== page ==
44. About The Faculty Leslee Cohen - Leslee Cohen, Principal at Hershman Cohen, concentrates her transactional practice in securities law, corporate finance and general corporate law. She counsels a variety of entities, from small entrepreneurs and start-up companies to large established businesses, across many industries from real estate to technology in connection with private placements of both equity and debt securities, including venture capital, private equity and “friends and family” investments. Leslee also structures, negotiates and documents significant business transactions, including mergers and acquisitions, tender offers, joint ventures and other business combinations and financial transactions. In addition, she handles general corporate matters including commercial contract drafting and review, stockholder and limited liability company agreements and structuring, business restructurings, employment and consulting agreements, and equity incentive plans and agreements, on behalf of a diverse group of clients. Leslee’s practice encompasses Securities and Exchange Commission (SEC) compliance for microcap public companies and committees of their boards of directors, providing counseling regarding disclosure and regulatory obligations under the Securities Exchange Act of 1934 and the requirements of the Sarbanes-Oxley Act, including corporate governance, ethics and executive compensation issues. Leslee also represents broker-dealers and investment advisors in connection with securities law issues. 45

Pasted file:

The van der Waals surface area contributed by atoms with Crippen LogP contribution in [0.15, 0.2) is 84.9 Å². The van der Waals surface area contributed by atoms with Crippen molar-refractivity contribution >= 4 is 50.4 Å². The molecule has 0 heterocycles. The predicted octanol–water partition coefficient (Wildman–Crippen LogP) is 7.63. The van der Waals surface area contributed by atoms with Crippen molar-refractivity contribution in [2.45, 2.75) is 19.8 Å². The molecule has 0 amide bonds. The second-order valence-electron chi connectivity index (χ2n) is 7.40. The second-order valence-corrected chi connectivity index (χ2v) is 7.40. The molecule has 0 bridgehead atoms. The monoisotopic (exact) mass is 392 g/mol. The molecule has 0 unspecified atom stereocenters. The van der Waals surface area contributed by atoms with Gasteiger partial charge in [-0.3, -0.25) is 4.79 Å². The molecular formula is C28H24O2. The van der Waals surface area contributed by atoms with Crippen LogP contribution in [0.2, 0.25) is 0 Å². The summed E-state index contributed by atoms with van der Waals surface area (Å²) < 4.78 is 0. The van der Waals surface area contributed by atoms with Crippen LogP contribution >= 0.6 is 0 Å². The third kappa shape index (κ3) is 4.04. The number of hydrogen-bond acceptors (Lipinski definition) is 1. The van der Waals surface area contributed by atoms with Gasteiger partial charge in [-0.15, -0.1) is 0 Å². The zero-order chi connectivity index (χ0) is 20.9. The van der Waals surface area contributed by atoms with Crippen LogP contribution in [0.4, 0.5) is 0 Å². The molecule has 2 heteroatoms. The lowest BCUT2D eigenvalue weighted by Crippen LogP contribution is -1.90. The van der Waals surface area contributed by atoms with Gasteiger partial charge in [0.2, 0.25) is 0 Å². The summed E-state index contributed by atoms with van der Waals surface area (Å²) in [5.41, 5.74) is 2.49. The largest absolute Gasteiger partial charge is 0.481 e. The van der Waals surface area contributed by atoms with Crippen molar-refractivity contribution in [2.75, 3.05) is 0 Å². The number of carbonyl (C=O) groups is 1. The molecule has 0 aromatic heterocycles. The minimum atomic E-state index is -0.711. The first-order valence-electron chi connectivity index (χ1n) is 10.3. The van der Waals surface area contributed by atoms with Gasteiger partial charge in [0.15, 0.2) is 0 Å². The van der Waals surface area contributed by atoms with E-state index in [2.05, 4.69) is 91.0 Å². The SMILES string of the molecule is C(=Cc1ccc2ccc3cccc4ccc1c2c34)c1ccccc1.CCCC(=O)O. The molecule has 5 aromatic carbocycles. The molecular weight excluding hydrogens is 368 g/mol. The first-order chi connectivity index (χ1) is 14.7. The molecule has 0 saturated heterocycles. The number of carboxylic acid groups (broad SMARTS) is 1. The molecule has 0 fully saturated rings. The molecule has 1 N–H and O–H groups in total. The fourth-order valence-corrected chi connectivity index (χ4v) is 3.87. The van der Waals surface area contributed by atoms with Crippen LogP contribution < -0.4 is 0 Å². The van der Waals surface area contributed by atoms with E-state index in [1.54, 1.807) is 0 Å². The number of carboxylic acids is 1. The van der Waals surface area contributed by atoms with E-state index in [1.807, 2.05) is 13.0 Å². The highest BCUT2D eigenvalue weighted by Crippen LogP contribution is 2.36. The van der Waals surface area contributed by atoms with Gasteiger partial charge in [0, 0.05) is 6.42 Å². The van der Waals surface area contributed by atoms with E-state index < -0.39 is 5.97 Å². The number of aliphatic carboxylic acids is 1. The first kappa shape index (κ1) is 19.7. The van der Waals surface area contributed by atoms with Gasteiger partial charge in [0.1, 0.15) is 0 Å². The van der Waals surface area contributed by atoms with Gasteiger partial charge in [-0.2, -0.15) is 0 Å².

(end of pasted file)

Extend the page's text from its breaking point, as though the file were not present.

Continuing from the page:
45. About The Faculty Bob Dekker - Bob is a career capital markets professional and operating executive with extensive experience working with companies ranging from emerging growth to large, publicly traded enterprises. He specializes in developing and implementing creative capital formation strategies and advising clients on alternative approaches for maximizing shareholder value in connection with merger and acquisition activities. Bob has been an advisor to a wide assortment of public and private companies in the food and consumer products industries including independent and franchise restaurants, food retailers and food packaging companies. Prior to joining Balmoral, Bob co-founded Insight Advisory Partners, a boutique investment banking firm based in Chicago focused on the food and beverage sector. Previously he was a senior banker with ABN AMRO, Inc. and its predecessor, The Chicago Corporation, where he managed the firm’s private placement activities in North America. Bob began his career with Prescott, Ball & Turben, Inc. (an affiliate of Kemper Insurance Company) in Cleveland, OH. During his investment banking career, he has arranged over $2 billion of private market transactions. Bob is a member of the Association for Corporate Growth where he co-chairs the committee responsible for hosting ACG’s Annual Food Conference. For the past five years, he has served as a Super Mentor to several emerging growth food companies that have been accepted into the Good Food Business Accelerator (part of the 1871 incubator) mentoring program. He is also a faculty member of Financial Poise, a Web-based information platform that provides financial and legal education to individual investors and private business owners. Bob holds a BA in Economics from Denison University. Bob is a registered principal with Bridge Capital Securities (62, 63, 79). 46